Cushing’s Disease





Cushing’s disease (not to be confused with Cushing’s syndrome) is an endocrine (hormonal) condition that is differentiated by an increase in the level of adrenocorticotropic hormone (ACTH) secreted by the anterior pituitary gland. The ACTH, which is normally produced by a healthy pituitary gland, encourages the adrenal glands located on top of each kidney to produce the stress hormone cortisol.

This disease is the most common type of endogenous Cushing’s syndrome, accounting for approximately 70% of documented cases. Cushing’s disease, however, is rare, concerning about 10 to 15 individuals per million annually. It usually manifests in adults who are roughly 20 to 40 years old. It also seems that this condition affects more women than men; females account for more than 70% of Cushing’s disease cases.



This disease is most likely caused by a tumor growing on the pituitary gland. But it can also be possibly instigated by an excessive growth (not necessarily a tumor) of pituitary tissue. A non-cancerous tumor, commonly referred to as adenoma, is usually the most common cause for Cushing’s disease.

The pituitary tumor or the hyperplastic pituitary gland releases an excessive amount of ACTH, which stimulates the adrenal glands to release also too much cortisol. Cortisol is customarily excreted in response to stressful conditions. The increased amount of cortisol in the body piles up over time causing the various signs and symptoms of this disease.


Signs and Symptoms

The high level of cortisol in a person with Cushing’s disease plays an important role in the manifestation of signs and symptoms in the body. The symptoms of this condition may include:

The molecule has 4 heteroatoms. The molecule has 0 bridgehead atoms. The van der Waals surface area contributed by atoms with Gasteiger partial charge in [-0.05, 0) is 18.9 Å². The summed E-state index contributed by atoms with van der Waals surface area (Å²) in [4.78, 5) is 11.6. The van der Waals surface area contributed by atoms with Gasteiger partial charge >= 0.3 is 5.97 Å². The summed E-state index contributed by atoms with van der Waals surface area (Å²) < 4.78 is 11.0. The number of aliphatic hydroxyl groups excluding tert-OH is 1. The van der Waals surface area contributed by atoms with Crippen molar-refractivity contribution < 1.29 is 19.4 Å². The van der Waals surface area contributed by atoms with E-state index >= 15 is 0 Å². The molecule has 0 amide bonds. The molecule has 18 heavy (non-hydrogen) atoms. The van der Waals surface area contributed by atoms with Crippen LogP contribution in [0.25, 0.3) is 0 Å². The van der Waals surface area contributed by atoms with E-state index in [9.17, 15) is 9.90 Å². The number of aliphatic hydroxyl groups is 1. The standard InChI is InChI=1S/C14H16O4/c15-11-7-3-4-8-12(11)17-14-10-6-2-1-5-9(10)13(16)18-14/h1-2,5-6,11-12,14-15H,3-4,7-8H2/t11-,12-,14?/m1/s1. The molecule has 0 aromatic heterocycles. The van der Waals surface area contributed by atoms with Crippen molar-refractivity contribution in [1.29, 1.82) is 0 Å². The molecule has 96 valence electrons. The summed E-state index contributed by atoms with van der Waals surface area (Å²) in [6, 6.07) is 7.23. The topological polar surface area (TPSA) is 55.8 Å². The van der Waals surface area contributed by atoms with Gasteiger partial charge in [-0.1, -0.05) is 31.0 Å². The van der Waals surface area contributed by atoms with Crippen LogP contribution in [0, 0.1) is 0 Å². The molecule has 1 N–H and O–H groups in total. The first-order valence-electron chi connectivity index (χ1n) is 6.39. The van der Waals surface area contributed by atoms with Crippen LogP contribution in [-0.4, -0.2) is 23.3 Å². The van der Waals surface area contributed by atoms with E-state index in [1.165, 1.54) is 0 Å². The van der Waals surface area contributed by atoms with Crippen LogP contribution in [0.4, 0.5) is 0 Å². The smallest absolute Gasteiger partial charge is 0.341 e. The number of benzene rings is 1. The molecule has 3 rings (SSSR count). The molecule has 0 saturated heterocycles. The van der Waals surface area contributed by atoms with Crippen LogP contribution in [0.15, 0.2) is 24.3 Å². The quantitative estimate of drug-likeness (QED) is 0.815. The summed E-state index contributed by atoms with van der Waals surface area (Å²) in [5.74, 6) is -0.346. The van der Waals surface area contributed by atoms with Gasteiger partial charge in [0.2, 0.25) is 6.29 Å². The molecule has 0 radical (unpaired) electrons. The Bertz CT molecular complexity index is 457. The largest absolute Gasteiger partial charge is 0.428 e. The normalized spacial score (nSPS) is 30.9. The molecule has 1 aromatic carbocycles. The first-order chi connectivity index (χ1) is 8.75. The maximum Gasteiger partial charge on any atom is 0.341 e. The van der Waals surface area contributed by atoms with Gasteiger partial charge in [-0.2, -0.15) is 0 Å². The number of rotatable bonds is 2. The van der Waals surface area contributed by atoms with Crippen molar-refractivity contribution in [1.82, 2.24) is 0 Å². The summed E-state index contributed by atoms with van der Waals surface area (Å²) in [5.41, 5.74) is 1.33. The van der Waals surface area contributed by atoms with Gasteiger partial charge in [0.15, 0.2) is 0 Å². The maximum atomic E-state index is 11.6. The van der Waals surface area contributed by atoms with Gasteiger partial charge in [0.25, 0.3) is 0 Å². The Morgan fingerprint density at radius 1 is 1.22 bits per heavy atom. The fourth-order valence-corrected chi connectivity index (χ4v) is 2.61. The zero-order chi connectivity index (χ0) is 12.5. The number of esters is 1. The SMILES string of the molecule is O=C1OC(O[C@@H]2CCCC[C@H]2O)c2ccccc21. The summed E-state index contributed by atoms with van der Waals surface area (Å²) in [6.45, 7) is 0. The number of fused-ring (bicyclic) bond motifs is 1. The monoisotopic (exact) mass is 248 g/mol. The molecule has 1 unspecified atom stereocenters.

• A noticeable change in the physical characteristics of the body such as:
    • The face becomes full and round (moon-face);
    • There is a cushion of fat at the back of the neck and between the shoulder blades (buffalo hump);
    • Poor wound healing ability and easy bruising;
    • Purple stretch marks on the abdominal area;
    • Weight gain that is prominent on the trunk, but the extremities remain thin;
    • Flushing (redness) of the face or cheeks, referred to as facial plethora; and
    • Excessive growth of hair on the face or body (hirsutism), especially in women.
  • Menstrual abnormalities;
  • A decreased interest in sexual activity or decreased fertility;
  • Generalized body weakness and/or fatigue;
  • Hypertension that is hard to manage;
  • Diabetes;
  • Mood swings and onset of serious behavioral/psychiatric disorders.



Cushing’s disease is often managed by specialists. The considered long-term cure for this condition is the surgical removal of the benign pituitary adenoma. If surgery fails to remove the tumor completely, the patient is subjected to medical therapy that will hinder the excessive production of cortisol. Radiation therapy is also an option in controlling the growth of the tumor.


Disability Tax Credits for Cushing’s Disease

Having Cushing’s disease can take a toll on how you go about in your everyday activities. If you or someone you know has been diagnosed with this condition, it might be time for you to consider giving HandyTax a call. With your diagnosis, you could be qualified to file for a disability tax refund from the Canadian Revenue Agency, with the help of a disability certificate signed by your physician. In order to know your options, it would be best if you set up an appointment with one of our representatives, so we can aidyou in filing for your claims.